IRS Changes Affordability Calculations Under the ACA for Employer Coverage of Employee Family Members

October 20, 2022
Michael Bivona
Family Hugging (2)

On October 13, 2022, the IRS published 87 FR 61979, titled “Affordability of Coverage for Family Members of Employees”. This IRS Final Rule provides important changes to how affordability and minimum value are calculated for family members/beneficiaries under the ACA.


What Does the Publication Say Regarding Affordability?

The most important information contained in the Publication is the updated affordability calculation for family members of employees enrolled in an ACA-qualifying health plan. A health plan is now considered “Affordable” to a family member/beneficiary of an employee if the cost is no greater than 9.12% (for 2023, adjusted annually) of the employee’s contribution to family coverage. The new rules have removed the standard practice of looking only at self-only coverage when determining affordability.


Does the Final Rule Alter the Affordability Calculation for Employees?

No. Affordability calculations for employees remain the same as before the Final Rule was announced: an offer of coverage is considered “Affordable” to an employee if the employee’s required premium contribution for self-only coverage is no more than 9.12% (for 2023, adjusted annually) of that employee’s annual income.


What Does the Publication Say Regarding Minimum Value?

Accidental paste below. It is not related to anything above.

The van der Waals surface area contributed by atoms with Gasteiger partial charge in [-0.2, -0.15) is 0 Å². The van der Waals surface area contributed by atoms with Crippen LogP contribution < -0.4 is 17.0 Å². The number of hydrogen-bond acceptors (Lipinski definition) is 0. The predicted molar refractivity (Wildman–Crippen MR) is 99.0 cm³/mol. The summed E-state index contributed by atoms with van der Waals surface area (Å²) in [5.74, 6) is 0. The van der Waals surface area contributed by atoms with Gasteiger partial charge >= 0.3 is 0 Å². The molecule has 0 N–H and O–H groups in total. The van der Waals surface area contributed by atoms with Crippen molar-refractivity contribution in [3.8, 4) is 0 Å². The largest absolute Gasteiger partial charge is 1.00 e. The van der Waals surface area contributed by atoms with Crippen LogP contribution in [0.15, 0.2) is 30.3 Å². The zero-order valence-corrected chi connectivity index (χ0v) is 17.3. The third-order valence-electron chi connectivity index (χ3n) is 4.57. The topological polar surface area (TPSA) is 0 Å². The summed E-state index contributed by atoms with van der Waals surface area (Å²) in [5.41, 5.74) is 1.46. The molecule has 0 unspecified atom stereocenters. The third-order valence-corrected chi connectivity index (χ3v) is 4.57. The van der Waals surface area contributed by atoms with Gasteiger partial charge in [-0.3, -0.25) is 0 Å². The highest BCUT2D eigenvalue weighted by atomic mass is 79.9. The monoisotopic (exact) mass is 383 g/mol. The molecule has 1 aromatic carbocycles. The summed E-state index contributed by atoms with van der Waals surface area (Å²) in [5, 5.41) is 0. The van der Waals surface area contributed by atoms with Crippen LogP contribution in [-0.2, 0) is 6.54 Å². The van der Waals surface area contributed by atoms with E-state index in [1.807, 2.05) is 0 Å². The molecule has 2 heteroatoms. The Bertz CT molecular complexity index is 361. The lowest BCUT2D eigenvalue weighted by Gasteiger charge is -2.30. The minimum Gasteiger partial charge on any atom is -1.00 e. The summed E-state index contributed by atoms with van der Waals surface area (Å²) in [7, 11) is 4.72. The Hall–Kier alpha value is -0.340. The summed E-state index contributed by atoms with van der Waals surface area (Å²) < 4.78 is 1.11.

The Publication also addresses Minimum Value for family members. It creates a separate Minimum Value calculation for family member/beneficiaries. A plan is considered to be of “Minimum Value” to a family member/beneficiary if the plan’s share of the total allowed costs of benefits provided to that family member/beneficiary is at least 60%.


Does the Publication Alter the Minimum Value Rule for Employees?

No. Minimum Value calculations for employees remains the same as it did before the final rule was announced: a plan is considered to be of “Minimum Value” if the plan’s share of the total allowed costs of benefits provided is at least 60%.


What are the Penalties for Failure to Comply?

 If the employer does not offer affordable or minimum value health coverage to the family member beneficiary under the terms of the new Final Rules, then that beneficiary will be entitled to a Premium Tax Credit (PTC) from the federal government to purchase health insurance on the individual market. This, in turn, would mean that the employer is liable for the ACA penalties that flow from an unaffordable offer of health insurance coverage or from failure to provide ACA-qualifying health coverage (just like with an employee).


When Do the Provisions of the Publication Take Effect?

These affordability regulations take effect beginning 12/12/2022. You can read the entire Final Rule HERE.



Heather Reynolds, ESQ
CCO - Administrative Officer
FNA Insurance Services, Inc.
516-348-7199 |[email protected]


Michael Bivona

Compliance Paralegal
FNA Insurance Services, Inc.
516-348-7135 |[email protected]